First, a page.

Racial unrest and violent protest gripped major American cities once more Wednesday night. This time, the outrage erupted following the state of Kentucky announced that two of the Louisville police officers involved in the killing of Breonna Taylor will face no charges and something will face charges for endangering her neighbors. Taylor was tragically killed during a police search gone wrong after a gunfight broke out between her boyfriend and also the police.
Let's be clear: Breonna Taylor should absolutely come alive today. Setting aside the complicated legal questions and increasingly murky circumstances all around the police shooting itself, she did not deserve to die. The anger and emotional pain over her death is eminently understandable-but violence is not.
And violent is the only way to explain the protests and riots that started Wednesday night. Unrest began in Louisville, but additionally erupted in cities such as Portland, Washington, DC, and Seattle.
In Louisville, nearly 100 people were arrested after protests descended into a riot as arson, looting, and violence started. Windows were shattered, several local businesses were looted, and multiple fires were started. But worst of all, two police officers were reportedly shot during the violent unrest. They are both in stable condition along with a suspect has been arrested.
Meanwhile, similar violence started in many other riot-torn cities.
In Portland, for instance, another violent agitator attempted to murder several cops. Video captured at the scene shows someone deliberately throwing a molotov cocktail right into a crowd of police officers, which in turn erupts in flames.
In Seattle, video shows a police officer being mobbed and attacked, with one rioter hitting him within the head with a metal baseball bat.
These are only a few examples from an explosively violent nights unrest. And they come in the broader context from the months of violent protest since George Floyd's tragic death at the end of May that has seen a lot more than 24 people die and wrought economic devastation on many urban minority communities.
This type of violent protest only sabotages true progress toward the kind of reforms that will limit tragedies like Taylor's death. Reforms such as banning \”no-knock\” warrants could help prevent these kinds of tragedies in the future. And reforming the civil liability shield known as \”qualified immunity\” would allow more true victims of police brutality to obtain justice and increase accountability.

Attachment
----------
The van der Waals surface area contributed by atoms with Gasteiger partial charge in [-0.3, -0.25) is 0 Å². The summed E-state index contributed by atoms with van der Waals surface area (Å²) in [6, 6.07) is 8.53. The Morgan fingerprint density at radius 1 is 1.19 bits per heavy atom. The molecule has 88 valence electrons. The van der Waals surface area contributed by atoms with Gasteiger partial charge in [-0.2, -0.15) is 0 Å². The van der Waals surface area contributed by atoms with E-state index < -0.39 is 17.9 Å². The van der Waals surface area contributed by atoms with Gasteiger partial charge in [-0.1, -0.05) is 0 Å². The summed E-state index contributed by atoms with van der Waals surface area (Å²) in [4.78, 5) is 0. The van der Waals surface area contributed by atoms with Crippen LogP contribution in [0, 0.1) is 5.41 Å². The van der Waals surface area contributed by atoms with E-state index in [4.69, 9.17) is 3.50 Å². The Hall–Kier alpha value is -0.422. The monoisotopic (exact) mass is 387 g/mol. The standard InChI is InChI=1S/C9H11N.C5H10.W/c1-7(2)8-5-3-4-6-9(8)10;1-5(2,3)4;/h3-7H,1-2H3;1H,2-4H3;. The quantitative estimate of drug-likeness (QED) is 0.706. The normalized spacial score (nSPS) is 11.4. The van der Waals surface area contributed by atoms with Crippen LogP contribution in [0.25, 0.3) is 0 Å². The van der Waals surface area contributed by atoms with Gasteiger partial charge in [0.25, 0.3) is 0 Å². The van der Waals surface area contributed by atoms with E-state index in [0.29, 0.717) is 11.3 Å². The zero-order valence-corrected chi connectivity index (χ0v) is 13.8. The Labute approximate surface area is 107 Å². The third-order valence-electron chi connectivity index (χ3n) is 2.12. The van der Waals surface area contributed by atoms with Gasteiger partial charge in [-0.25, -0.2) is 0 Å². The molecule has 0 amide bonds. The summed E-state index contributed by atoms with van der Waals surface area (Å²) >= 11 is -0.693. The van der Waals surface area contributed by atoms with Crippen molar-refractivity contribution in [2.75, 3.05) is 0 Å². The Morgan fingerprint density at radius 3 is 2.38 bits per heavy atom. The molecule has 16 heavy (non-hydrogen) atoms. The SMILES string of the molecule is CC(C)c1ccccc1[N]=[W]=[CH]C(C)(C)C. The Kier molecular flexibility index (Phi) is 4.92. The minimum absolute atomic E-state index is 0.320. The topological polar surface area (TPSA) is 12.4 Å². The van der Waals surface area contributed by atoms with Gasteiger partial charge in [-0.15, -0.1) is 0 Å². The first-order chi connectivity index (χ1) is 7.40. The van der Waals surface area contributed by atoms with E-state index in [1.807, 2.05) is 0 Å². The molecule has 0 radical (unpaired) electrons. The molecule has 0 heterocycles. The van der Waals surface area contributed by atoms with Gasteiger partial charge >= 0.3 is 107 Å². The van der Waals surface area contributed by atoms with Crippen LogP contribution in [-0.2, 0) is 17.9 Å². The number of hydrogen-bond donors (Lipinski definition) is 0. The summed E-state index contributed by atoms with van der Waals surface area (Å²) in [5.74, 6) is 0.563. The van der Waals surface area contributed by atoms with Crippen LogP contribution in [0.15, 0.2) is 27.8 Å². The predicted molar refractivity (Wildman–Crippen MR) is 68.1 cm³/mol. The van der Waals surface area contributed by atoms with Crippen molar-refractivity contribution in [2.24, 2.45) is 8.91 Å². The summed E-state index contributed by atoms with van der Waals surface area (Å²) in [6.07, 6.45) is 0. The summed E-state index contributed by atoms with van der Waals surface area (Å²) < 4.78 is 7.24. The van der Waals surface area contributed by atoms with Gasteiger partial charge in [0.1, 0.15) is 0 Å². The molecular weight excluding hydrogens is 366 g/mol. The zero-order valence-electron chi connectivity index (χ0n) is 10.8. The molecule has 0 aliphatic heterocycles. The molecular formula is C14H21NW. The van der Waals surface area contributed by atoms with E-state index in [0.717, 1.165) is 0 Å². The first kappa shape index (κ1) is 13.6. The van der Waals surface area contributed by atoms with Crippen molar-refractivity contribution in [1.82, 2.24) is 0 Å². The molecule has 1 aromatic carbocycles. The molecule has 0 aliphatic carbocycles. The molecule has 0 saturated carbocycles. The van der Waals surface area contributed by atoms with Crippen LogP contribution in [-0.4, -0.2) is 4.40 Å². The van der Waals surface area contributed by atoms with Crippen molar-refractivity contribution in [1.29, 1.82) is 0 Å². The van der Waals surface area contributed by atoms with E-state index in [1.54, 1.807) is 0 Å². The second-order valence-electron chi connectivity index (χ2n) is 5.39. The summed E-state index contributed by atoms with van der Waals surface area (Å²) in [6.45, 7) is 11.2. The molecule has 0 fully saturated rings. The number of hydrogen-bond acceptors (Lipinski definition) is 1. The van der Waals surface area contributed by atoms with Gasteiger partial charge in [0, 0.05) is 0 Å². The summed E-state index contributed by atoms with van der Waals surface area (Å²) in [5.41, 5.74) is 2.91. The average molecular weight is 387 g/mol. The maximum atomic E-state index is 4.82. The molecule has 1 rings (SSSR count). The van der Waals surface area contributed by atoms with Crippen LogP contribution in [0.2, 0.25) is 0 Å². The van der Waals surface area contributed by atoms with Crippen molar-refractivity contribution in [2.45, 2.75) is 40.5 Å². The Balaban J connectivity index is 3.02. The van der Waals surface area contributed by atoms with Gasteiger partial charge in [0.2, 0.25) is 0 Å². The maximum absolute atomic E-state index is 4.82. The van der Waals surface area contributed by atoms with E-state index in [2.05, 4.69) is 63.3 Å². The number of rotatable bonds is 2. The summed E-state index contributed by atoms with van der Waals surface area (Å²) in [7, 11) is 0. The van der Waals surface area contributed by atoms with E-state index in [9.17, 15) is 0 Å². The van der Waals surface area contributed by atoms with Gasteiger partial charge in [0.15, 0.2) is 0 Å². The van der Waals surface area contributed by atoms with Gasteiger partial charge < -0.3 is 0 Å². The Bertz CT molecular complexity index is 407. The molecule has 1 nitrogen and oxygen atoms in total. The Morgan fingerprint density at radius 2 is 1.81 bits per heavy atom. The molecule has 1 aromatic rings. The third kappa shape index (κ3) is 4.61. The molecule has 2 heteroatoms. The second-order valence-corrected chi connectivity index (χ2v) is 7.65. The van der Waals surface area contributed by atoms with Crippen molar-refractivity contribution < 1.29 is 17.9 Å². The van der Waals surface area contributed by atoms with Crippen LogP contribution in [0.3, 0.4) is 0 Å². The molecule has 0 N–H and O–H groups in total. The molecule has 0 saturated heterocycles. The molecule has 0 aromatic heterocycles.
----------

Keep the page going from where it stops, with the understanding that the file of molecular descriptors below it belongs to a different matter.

But we won't achieve these reforms-or any reform-by demonizing and attacking innocent cops or participating in or condoning violent protest. Time and time again, research has shown that violent protest only undermines an underlying cause in the eyes of the public.
Here's how FEE's Jon Miltimore summarized new research on this trend:
New research published in The Journal of Personality and Social Psychology suggests the popularity of social reform movements suffers when movements use \”extreme protest actions,\” which have a tendency to alienate neutral observers as well as supporters of a given cause. Study leaders conducted six experiments involving 3,399 participants to determine how people responded to a number of social causes, from Black Lives Matter movement to anti-abortion groups.
\”[Researchers] found that more extreme behaviors-such as the use of inflammatory rhetoric, blocking traffic, and vandalism-consistently resulted in reduced support for social movements,\” writes Eric W. Dolan, the founder of PsyPost, a psychology and neuroscience news website.
In fact, we have seen this trend play out in real-time in recent months.
Support for the Black Lives Matter movement hit a peak in June, immediately after the death of George Floyd, when protests remained peaceful along with a bipartisan consensus for reform began to emerge. Yet after rioting and looting started over the summer, support markedly declined.
\”Public support for that Black Lives Matter movement has declined,\” Pew Research reports. \”A most of U.S. adults now express a minimum of some support for the movement, down from 67% in June amid nationwide demonstrations sparked by the death of George Floyd. The proportion who say they strongly support the movement stands at 29%, down from 38% 3 months ago.\”
So, let's be clear about one thing. The bad-faith agitators who are taking towards the streets and engaging in violent unrest and vandalism are not fighting for justice. They are sabotaging progress toward meaningful criminal justice reform and dishonoring Breonna Taylor's memory.
Why would leaders and organizations supposedly focused on opposing police brutality be so dedicated to such a clearly counterproductive strategy? Maybe it's because their true priorities lie elsewhere.